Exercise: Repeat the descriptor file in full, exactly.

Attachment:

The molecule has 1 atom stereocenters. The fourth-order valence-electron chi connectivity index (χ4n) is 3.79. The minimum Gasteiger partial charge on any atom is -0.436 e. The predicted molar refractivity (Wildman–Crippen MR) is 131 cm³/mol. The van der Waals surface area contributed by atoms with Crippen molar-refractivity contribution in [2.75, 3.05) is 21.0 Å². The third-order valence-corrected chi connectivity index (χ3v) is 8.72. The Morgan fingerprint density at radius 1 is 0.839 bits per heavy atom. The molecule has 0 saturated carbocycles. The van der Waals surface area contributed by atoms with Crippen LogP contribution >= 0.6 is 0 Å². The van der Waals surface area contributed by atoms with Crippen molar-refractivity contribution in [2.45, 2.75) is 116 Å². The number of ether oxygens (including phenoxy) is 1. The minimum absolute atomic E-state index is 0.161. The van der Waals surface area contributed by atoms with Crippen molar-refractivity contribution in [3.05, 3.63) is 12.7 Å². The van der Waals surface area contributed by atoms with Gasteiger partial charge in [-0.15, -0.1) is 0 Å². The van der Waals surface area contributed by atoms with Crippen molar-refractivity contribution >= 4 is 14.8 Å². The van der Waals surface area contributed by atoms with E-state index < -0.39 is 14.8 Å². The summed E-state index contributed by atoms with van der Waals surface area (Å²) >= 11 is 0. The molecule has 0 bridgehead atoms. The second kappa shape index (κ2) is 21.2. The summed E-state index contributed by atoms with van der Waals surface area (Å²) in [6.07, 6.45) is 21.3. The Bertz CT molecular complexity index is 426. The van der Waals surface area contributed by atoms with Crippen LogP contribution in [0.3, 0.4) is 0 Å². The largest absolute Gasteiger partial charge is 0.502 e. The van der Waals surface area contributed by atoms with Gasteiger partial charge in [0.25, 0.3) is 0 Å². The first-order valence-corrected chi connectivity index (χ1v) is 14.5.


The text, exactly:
The molecule has 1 atom stereocenters. The fourth-order valence-electron chi connectivity index (χ4n) is 3.79. The minimum Gasteiger partial charge on any atom is -0.436 e. The predicted molar refractivity (Wildman–Crippen MR) is 131 cm³/mol. The van der Waals surface area contributed by atoms with Crippen molar-refractivity contribution in [2.75, 3.05) is 21.0 Å². The third-order valence-corrected chi connectivity index (χ3v) is 8.72. The Morgan fingerprint density at radius 1 is 0.839 bits per heavy atom. The molecule has 0 saturated carbocycles. The van der Waals surface area contributed by atoms with Crippen LogP contribution >= 0.6 is 0 Å². The van der Waals surface area contributed by atoms with Crippen molar-refractivity contribution in [2.45, 2.75) is 116 Å². The number of ether oxygens (including phenoxy) is 1. The minimum absolute atomic E-state index is 0.161. The van der Waals surface area contributed by atoms with Crippen molar-refractivity contribution in [3.05, 3.63) is 12.7 Å². The van der Waals surface area contributed by atoms with Gasteiger partial charge in [-0.15, -0.1) is 0 Å². The van der Waals surface area contributed by atoms with Crippen molar-refractivity contribution >= 4 is 14.8 Å². The van der Waals surface area contributed by atoms with E-state index < -0.39 is 14.8 Å². The summed E-state index contributed by atoms with van der Waals surface area (Å²) >= 11 is 0. The molecule has 0 bridgehead atoms. The second kappa shape index (κ2) is 21.2. The summed E-state index contributed by atoms with van der Waals surface area (Å²) in [6.07, 6.45) is 21.3. The Bertz CT molecular complexity index is 426. The van der Waals surface area contributed by atoms with Crippen LogP contribution in [0.3, 0.4) is 0 Å². The largest absolute Gasteiger partial charge is 0.502 e. The van der Waals surface area contributed by atoms with Gasteiger partial charge in [0.25, 0.3) is 0 Å². The first-order valence-corrected chi connectivity index (χ1v) is 14.5.